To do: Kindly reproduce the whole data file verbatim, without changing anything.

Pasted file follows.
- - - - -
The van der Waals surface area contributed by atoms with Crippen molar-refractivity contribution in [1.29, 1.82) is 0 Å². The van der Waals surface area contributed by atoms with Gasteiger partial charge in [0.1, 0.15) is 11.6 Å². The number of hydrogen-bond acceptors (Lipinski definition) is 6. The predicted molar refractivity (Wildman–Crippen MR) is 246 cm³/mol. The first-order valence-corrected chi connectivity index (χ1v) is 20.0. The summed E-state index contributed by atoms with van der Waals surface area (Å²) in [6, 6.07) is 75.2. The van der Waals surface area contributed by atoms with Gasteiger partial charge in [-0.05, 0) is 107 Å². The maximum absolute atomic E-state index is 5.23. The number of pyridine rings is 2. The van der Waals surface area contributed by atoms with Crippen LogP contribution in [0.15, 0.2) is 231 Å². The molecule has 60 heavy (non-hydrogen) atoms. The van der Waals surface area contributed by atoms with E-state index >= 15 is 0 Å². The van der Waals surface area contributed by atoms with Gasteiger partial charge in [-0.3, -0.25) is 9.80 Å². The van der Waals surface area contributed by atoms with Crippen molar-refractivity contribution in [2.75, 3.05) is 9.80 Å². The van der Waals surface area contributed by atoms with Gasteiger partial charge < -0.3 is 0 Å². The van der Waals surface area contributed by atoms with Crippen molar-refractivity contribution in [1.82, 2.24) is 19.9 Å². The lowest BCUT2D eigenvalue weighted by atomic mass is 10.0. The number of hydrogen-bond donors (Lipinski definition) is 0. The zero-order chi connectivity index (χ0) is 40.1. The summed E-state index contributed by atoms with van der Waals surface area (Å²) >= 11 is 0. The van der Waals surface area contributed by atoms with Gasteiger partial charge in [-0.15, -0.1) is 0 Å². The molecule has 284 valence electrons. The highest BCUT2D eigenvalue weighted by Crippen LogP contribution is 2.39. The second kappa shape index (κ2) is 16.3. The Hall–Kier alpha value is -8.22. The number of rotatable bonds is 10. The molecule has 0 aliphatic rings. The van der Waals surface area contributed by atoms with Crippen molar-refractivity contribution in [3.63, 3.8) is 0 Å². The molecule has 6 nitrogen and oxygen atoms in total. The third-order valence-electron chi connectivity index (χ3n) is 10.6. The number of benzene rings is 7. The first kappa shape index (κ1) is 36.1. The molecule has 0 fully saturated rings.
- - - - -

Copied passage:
The van der Waals surface area contributed by atoms with Crippen molar-refractivity contribution in [1.29, 1.82) is 0 Å². The van der Waals surface area contributed by atoms with Gasteiger partial charge in [0.1, 0.15) is 11.6 Å². The number of hydrogen-bond acceptors (Lipinski definition) is 6. The predicted molar refractivity (Wildman–Crippen MR) is 246 cm³/mol. The first-order valence-corrected chi connectivity index (χ1v) is 20.0. The summed E-state index contributed by atoms with van der Waals surface area (Å²) in [6, 6.07) is 75.2. The van der Waals surface area contributed by atoms with Gasteiger partial charge in [-0.05, 0) is 107 Å². The maximum absolute atomic E-state index is 5.23. The number of pyridine rings is 2. The van der Waals surface area contributed by atoms with Crippen LogP contribution in [0.15, 0.2) is 231 Å². The molecule has 60 heavy (non-hydrogen) atoms. The van der Waals surface area contributed by atoms with E-state index >= 15 is 0 Å². The van der Waals surface area contributed by atoms with Gasteiger partial charge in [-0.3, -0.25) is 9.80 Å². The van der Waals surface area contributed by atoms with Crippen molar-refractivity contribution in [2.75, 3.05) is 9.80 Å². The van der Waals surface area contributed by atoms with Gasteiger partial charge < -0.3 is 0 Å². The van der Waals surface area contributed by atoms with Crippen molar-refractivity contribution in [1.82, 2.24) is 19.9 Å². The lowest BCUT2D eigenvalue weighted by atomic mass is 10.0. The number of hydrogen-bond donors (Lipinski definition) is 0. The zero-order chi connectivity index (χ0) is 40.1. The summed E-state index contributed by atoms with van der Waals surface area (Å²) >= 11 is 0. The van der Waals surface area contributed by atoms with Gasteiger partial charge in [-0.15, -0.1) is 0 Å². The molecule has 284 valence electrons. The highest BCUT2D eigenvalue weighted by Crippen LogP contribution is 2.39. The second kappa shape index (κ2) is 16.3. The Hall–Kier alpha value is -8.22. The number of rotatable bonds is 10. The molecule has 0 aliphatic rings. The van der Waals surface area contributed by atoms with Crippen molar-refractivity contribution in [3.63, 3.8) is 0 Å². The molecule has 6 nitrogen and oxygen atoms in total. The third-order valence-electron chi connectivity index (χ3n) is 10.6. The number of benzene rings is 7. The first kappa shape index (κ1) is 36.1. The molecule has 0 fully saturated rings.